Looking at photos of the amazing ‘rock town’ of Adrspach-Teplice Rocks, it’s easy to assume that this is someplace in China, perhaps. Certainly before I went, I’d never have guessed such an arresting landscape could have been found in …the Czech Republic… but yep, it is – up near the Polish border, about 170 kilometers from Prague, and the largest and most spectacular of several geological curiosities found in this part of Europe, both in the Czech Republic and over the border in Germany, near Dresden.
Exploring the Adrspach-Teplice Rocks is an enthralling experience, partly because the area is remarkably peaceful and soporific, despite the increasingly large numbers of tourists that are making it there these days, and partly because the landscape is such an awesome anomaly in an otherwise rather spectacularly un-rugged country.
The rocks are divided into two parts: Adrspach (which has the tallest and perhaps the most impressive columns) and Teplice, a few kilometers to the south. A loop trail encircles the most impressive rock formations in each of the two areas, which are linked by a raised boardwalk path through the attractive wooded Wolf Gorge, which makes it possible in a longish day’s walk to see both rock towns. Getting to Adrspach-Teplice is inconvenient enough though to make an overnight stay and a more leisurely trip worthwhile though. Despite the spectacular nature of the landscape here, the main trails around the various rock formations are firmly family friendly; happily though, there seems to be ample scope for (discrete) exploring off the trails, with some very interesting features such as long ladders secreted in deep off-the-path clefts and trails heading up steep banks into the rocks that promise some rich exploring possibilities.
If (perish the thought!) there was time to see only one area of the nature reserve, then the 6 kilometer-long loop trail through Teplice Rock Town would probably win the day, if only for the amazing clefts of the Chapel (whose walls, just a few meters apart, tower over seventy meters (which looks a lot more spectacular than it sounds), and Siberia, one of the best of the several narrow box canyons cutting through the rocky masses.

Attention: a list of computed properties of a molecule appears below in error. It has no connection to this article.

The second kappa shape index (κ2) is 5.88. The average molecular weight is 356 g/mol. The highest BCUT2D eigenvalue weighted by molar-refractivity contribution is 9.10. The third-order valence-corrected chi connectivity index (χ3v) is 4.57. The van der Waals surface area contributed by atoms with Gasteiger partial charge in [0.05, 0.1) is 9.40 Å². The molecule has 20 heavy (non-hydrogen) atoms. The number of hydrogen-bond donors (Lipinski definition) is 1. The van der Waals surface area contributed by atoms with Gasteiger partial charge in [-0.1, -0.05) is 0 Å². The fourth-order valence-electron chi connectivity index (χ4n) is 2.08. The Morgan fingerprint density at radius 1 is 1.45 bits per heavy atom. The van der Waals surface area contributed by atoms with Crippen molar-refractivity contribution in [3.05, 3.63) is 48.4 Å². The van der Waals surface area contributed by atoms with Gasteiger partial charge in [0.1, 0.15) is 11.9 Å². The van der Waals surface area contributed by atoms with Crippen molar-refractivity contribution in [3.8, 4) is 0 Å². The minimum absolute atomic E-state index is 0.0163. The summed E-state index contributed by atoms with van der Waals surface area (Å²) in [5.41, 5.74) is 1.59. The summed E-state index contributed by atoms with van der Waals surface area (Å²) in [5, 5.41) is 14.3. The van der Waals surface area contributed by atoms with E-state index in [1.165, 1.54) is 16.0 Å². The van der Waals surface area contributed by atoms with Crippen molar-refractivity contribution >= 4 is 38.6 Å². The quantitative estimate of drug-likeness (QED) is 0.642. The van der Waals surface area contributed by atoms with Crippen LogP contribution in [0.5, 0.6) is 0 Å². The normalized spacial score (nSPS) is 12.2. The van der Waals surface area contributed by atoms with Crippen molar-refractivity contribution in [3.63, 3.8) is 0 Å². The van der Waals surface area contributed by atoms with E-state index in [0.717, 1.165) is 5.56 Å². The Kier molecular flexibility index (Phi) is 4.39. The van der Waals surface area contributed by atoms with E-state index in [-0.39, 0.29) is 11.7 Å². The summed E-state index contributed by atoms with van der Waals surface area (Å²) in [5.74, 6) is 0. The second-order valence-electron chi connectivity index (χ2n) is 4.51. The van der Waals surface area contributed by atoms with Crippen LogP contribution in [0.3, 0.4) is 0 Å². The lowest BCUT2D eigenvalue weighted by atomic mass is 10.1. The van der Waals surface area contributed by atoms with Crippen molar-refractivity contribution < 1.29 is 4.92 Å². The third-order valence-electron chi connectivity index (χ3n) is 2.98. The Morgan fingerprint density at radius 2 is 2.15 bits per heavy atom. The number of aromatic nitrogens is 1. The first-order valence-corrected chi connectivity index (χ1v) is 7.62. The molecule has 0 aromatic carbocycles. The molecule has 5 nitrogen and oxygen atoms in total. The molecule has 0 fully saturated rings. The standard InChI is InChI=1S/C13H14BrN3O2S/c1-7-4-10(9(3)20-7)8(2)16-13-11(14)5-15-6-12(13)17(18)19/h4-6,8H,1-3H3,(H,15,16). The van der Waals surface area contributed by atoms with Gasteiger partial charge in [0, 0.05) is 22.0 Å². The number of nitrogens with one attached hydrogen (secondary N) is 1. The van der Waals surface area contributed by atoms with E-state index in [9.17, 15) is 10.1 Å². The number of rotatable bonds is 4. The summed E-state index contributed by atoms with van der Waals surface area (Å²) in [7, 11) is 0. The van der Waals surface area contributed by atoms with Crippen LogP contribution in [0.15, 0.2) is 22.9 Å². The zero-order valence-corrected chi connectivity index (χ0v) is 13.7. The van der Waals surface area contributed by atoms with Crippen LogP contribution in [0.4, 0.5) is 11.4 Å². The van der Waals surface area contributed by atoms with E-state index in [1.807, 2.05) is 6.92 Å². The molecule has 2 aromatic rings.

The loop around Adrspach Rocks (which can be reached in less than 2 hours walk from Teplice, via the Wolf Gorge path) is much shorter (2.5 kilometers), but makes up for its brevity with an astounding assortment of gravity-defying rock pinnacles. Near the end of the loop, the trail squeezes through the narrowest of all the area’s amazing chasms – the Mouse Hole, which I, with my svelte figure, only just managed to pass through – generously proportioned hikers would probably have to turn back at this point and retrace the outward route for fear of getting permanently stuck inside the fissure!
Surely the only reason that Adrspach-Teplice Rocks isn’t a standard fixture on the Czech Republic tourist circuit is that it’s a bit tricky to reach; from Prague we had to change train no less than four times (a long morning’s travel), and upon leaving had to change another four trains during our onward journey to beautiful Olomouc. It’s richly worth the hassle though. and with several very nice (and surprisingly cheap) homestays just yards from the entrance to the reserve, there’s no excuse not to make a longer stay of it!
Thank you very much for blogging about the Adrspach Teplice Rocks. We spent the last weekend there and it was great. What a remarkable landscape in the middle of Europe.